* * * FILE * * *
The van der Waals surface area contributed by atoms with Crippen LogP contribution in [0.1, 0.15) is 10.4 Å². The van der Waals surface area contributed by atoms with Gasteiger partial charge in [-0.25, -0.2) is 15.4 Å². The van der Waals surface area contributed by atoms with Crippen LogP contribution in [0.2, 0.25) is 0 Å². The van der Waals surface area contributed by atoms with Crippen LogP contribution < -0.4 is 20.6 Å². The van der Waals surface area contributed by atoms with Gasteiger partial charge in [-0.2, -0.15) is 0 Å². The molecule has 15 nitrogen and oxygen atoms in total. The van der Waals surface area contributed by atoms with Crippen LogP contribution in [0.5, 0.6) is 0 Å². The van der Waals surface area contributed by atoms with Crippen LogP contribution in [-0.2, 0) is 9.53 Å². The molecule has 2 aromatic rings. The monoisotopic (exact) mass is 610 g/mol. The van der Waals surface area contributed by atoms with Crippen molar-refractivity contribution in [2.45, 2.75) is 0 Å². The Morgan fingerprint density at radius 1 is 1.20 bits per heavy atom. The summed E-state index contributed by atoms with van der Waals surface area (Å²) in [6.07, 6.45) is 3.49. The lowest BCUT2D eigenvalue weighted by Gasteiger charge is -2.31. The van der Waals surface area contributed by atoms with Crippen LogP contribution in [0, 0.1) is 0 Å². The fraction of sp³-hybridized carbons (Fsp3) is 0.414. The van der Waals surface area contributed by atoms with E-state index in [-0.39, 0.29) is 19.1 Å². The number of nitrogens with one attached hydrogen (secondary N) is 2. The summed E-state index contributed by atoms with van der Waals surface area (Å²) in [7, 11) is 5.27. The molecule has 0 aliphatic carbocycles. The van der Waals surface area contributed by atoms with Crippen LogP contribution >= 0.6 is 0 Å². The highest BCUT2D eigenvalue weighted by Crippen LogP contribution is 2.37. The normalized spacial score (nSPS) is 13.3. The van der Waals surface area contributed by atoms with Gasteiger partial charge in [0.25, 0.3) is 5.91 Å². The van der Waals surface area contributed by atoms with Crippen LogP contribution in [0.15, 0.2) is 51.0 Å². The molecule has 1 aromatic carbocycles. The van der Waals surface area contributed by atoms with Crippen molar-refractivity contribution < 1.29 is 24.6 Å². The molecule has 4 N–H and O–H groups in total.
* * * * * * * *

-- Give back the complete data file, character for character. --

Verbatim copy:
The van der Waals surface area contributed by atoms with Crippen LogP contribution in [0.1, 0.15) is 10.4 Å². The van der Waals surface area contributed by atoms with Gasteiger partial charge in [-0.25, -0.2) is 15.4 Å². The van der Waals surface area contributed by atoms with Crippen LogP contribution in [0.2, 0.25) is 0 Å². The van der Waals surface area contributed by atoms with Crippen LogP contribution < -0.4 is 20.6 Å². The van der Waals surface area contributed by atoms with Gasteiger partial charge in [-0.2, -0.15) is 0 Å². The molecule has 15 nitrogen and oxygen atoms in total. The van der Waals surface area contributed by atoms with Crippen LogP contribution in [0.5, 0.6) is 0 Å². The van der Waals surface area contributed by atoms with Crippen LogP contribution in [-0.2, 0) is 9.53 Å². The molecule has 2 aromatic rings. The monoisotopic (exact) mass is 610 g/mol. The van der Waals surface area contributed by atoms with Crippen molar-refractivity contribution in [2.45, 2.75) is 0 Å². The Morgan fingerprint density at radius 1 is 1.20 bits per heavy atom. The summed E-state index contributed by atoms with van der Waals surface area (Å²) in [6.07, 6.45) is 3.49. The lowest BCUT2D eigenvalue weighted by Gasteiger charge is -2.31. The van der Waals surface area contributed by atoms with Crippen LogP contribution in [0, 0.1) is 0 Å². The fraction of sp³-hybridized carbons (Fsp3) is 0.414. The van der Waals surface area contributed by atoms with E-state index in [-0.39, 0.29) is 19.1 Å². The number of nitrogens with one attached hydrogen (secondary N) is 2. The summed E-state index contributed by atoms with van der Waals surface area (Å²) in [7, 11) is 5.27. The molecule has 0 aliphatic carbocycles. The van der Waals surface area contributed by atoms with Crippen LogP contribution >= 0.6 is 0 Å². The highest BCUT2D eigenvalue weighted by Crippen LogP contribution is 2.37. The normalized spacial score (nSPS) is 13.3. The van der Waals surface area contributed by atoms with Gasteiger partial charge in [0.25, 0.3) is 5.91 Å². The van der Waals surface area contributed by atoms with Crippen LogP contribution in [0.15, 0.2) is 51.0 Å². The molecule has 1 aromatic carbocycles. The van der Waals surface area contributed by atoms with Crippen molar-refractivity contribution < 1.29 is 24.6 Å². The molecule has 4 N–H and O–H groups in total.